Tuesday, July 10, 2007

A General Pygame Main-Loop

Will McGugan's post about mastering time in pygame started me thinking about my game loops, and how I might implement frame skipping, and other things.

The benefit of having a fixed 'step size' for your simulation might not be immediately apparent, however it has obvious benefits when trying to synchonrize network games, or work with physics libraries (eg ODE) which can go non-deterministic when working with a variable step size...

This is what my new general game loop looks like. If I ever need to implement frame-skipping, I believe I'll need to write some more code at line 27, to detect if every frame is being skipped... :-) I use this loop to generate Tick and Render events which get handled elsewhere.

1 import pygame
2 from pygame.locals import *
3
4 def main():
5 pygame.init()
6 pygame.display.set_mode((320,200))
7
8 #time is specified in milliseconds
9 #fixed simulation step duration
10 step_size = 20
11 #max duration to render a frame
12 max_frame_time = 100
13
14 now = pygame.time.get_ticks()
15 while(True):
16 #handle events
17 if QUIT in [e.type for e in pygame.event.get()]:
18 break
19
20 #get the current real time
21 T = pygame.time.get_ticks()
22
23 #if elapsed time since last frame is too long...
24 if T-now > max_frame_time:
25 #slow the game down by resetting clock
26 now = T - step_size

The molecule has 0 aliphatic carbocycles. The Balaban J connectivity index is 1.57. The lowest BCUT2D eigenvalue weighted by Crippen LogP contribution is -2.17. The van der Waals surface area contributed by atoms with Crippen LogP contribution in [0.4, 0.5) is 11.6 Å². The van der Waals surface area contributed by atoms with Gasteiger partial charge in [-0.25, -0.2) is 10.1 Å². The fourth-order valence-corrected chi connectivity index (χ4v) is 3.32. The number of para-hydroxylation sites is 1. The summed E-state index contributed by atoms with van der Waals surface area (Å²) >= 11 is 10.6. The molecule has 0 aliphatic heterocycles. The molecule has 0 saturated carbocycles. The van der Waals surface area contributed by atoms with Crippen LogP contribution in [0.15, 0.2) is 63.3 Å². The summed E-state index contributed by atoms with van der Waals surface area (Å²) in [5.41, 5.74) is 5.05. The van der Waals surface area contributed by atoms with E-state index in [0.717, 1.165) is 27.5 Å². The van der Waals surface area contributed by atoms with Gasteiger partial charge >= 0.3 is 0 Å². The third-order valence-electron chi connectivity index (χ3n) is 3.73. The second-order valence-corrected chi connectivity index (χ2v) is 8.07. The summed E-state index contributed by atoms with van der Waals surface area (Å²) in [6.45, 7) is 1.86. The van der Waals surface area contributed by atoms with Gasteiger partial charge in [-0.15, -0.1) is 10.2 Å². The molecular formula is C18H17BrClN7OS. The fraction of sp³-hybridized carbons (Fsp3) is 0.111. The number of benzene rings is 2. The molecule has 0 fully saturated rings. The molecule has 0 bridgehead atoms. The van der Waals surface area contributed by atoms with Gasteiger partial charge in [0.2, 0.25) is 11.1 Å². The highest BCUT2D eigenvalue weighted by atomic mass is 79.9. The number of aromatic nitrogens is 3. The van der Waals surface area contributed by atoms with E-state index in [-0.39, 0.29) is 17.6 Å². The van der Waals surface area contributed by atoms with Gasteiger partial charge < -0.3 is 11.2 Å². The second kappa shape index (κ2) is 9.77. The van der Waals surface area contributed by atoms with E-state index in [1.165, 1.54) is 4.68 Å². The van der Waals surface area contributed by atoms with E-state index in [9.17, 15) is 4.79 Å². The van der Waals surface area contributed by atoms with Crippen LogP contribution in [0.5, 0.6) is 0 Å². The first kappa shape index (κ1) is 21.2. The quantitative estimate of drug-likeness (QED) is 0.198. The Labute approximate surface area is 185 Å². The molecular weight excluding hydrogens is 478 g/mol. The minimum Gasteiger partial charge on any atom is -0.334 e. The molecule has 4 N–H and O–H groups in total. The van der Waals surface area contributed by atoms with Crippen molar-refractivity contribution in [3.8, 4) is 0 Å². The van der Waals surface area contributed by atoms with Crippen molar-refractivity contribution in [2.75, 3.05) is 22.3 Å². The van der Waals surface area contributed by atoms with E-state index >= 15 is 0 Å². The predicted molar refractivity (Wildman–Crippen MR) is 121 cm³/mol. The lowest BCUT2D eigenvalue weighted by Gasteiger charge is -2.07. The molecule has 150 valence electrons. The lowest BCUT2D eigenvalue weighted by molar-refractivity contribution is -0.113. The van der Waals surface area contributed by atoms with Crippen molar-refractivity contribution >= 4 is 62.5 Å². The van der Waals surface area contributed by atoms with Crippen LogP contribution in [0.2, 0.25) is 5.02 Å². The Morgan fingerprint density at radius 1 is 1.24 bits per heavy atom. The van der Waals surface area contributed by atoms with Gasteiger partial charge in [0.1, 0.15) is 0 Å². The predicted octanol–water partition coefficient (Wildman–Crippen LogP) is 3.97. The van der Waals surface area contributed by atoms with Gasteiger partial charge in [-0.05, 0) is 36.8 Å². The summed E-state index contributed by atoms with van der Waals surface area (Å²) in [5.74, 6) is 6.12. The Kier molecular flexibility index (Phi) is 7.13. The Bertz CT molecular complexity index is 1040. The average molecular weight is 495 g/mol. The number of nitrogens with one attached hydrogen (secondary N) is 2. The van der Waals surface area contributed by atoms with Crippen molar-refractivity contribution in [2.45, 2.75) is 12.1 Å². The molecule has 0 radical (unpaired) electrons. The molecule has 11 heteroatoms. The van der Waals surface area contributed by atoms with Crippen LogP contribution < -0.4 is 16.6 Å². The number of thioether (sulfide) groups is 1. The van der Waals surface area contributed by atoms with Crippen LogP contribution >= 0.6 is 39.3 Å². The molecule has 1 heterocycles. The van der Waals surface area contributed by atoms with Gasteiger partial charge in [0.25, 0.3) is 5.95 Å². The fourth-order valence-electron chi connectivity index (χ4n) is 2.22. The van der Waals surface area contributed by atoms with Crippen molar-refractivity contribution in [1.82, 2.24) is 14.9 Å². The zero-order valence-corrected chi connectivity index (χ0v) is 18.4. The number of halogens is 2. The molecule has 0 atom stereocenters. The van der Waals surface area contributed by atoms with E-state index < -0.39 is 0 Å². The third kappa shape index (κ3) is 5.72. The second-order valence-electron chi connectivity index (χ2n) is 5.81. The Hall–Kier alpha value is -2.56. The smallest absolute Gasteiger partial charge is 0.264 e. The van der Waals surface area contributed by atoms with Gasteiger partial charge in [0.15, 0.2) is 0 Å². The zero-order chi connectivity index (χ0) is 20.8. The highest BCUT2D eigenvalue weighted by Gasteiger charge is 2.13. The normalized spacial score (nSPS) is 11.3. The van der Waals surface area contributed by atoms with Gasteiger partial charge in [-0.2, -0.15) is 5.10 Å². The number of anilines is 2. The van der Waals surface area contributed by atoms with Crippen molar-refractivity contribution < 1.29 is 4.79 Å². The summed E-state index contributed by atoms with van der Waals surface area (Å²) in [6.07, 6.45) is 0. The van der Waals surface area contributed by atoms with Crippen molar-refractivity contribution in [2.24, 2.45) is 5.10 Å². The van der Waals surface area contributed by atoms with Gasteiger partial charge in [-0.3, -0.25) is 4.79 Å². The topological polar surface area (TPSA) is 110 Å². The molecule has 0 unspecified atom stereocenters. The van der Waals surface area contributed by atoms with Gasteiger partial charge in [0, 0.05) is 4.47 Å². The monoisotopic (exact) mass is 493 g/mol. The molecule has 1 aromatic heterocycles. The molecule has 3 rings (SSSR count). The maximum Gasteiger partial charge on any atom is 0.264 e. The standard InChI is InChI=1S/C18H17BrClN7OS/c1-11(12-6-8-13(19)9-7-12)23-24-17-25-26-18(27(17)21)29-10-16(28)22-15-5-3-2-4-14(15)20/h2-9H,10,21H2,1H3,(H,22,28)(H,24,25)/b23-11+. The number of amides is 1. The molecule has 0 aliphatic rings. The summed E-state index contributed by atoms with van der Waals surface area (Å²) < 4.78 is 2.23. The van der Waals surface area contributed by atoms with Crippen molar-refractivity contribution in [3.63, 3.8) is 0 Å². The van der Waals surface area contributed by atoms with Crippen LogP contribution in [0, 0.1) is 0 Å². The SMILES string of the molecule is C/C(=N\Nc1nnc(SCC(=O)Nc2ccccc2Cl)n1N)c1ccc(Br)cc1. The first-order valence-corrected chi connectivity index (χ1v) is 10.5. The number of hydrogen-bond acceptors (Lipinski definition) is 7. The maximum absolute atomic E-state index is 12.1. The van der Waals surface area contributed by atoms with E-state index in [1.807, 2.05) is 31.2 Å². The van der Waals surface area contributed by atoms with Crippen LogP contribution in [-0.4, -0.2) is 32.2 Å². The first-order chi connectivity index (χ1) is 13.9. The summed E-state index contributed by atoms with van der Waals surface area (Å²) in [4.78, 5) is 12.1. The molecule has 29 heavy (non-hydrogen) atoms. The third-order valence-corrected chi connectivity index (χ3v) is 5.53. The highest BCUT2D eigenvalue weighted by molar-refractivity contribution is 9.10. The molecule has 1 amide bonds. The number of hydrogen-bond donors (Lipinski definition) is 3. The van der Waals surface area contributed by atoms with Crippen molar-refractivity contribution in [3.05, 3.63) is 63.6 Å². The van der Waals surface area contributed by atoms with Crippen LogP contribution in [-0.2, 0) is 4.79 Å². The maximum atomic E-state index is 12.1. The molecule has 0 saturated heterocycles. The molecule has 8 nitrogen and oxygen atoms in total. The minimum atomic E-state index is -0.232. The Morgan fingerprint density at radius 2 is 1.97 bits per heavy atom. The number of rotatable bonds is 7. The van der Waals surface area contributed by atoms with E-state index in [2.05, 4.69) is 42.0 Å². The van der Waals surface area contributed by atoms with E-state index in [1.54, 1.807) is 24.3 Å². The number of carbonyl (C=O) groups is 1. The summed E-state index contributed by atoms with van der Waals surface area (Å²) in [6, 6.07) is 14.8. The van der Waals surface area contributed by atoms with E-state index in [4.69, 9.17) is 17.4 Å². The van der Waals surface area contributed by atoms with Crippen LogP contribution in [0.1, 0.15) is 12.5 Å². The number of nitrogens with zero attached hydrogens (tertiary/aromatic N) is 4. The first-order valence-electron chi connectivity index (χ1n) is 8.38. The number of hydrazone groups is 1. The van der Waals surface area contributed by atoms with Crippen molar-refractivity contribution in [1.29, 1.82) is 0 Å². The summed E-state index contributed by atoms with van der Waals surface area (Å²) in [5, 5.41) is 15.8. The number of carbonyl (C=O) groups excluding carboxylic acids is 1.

27 #alternatively, do nothing and frames will auto-skip, which
28 #may cause the engine to never render!
29
30 #this code will run only when enough time has passed, and will
31 #catch up to wall time if needed.
32 while(T-now >= step_size):
33 #save old game state, update new game state based on step_size
34 now += step_size
35 else:
36 pygame.time.wait(10)
37
38 #render game state. use 1.0/(step_size/(T-now)) for interpolation
39
40 if __name__ == "__main__":
41 main()

Update: Thanks to a suggestion from Marius in the comments, the loop is now environmentally friendly. :-)

5 comments:

Marius said...

For extra bonus, could you make the code not do any busy-waiting? Consuming 100% of the CPU unnecessarily is not really polite (and makes laptops hot).

Simon Wittber said...

Good idea. 'Not really polite' is a good phrase to describe the current behavior... I'll drop in a fix for that.

Tom Lee said...

pygame.locals is deprecated with newer versions of Pygame. The newer versions of the library include constants like QUIT and K_ESCAPE directly in the pygame module:

if pygame.QUIT in [pygame.event.get()]:
...

Just a minor nit-pick. The from ... import * syntax just irks me. :)

krisman.shawn said...

The else case in line 35 does not match up with any if cases. I know its pseudo code but I feel its still not clear exactly when you wouldn't wait.

Simon Wittber said...

It's not pseudo code, it's Python.

Python lets you have an else clause on for and while loops.

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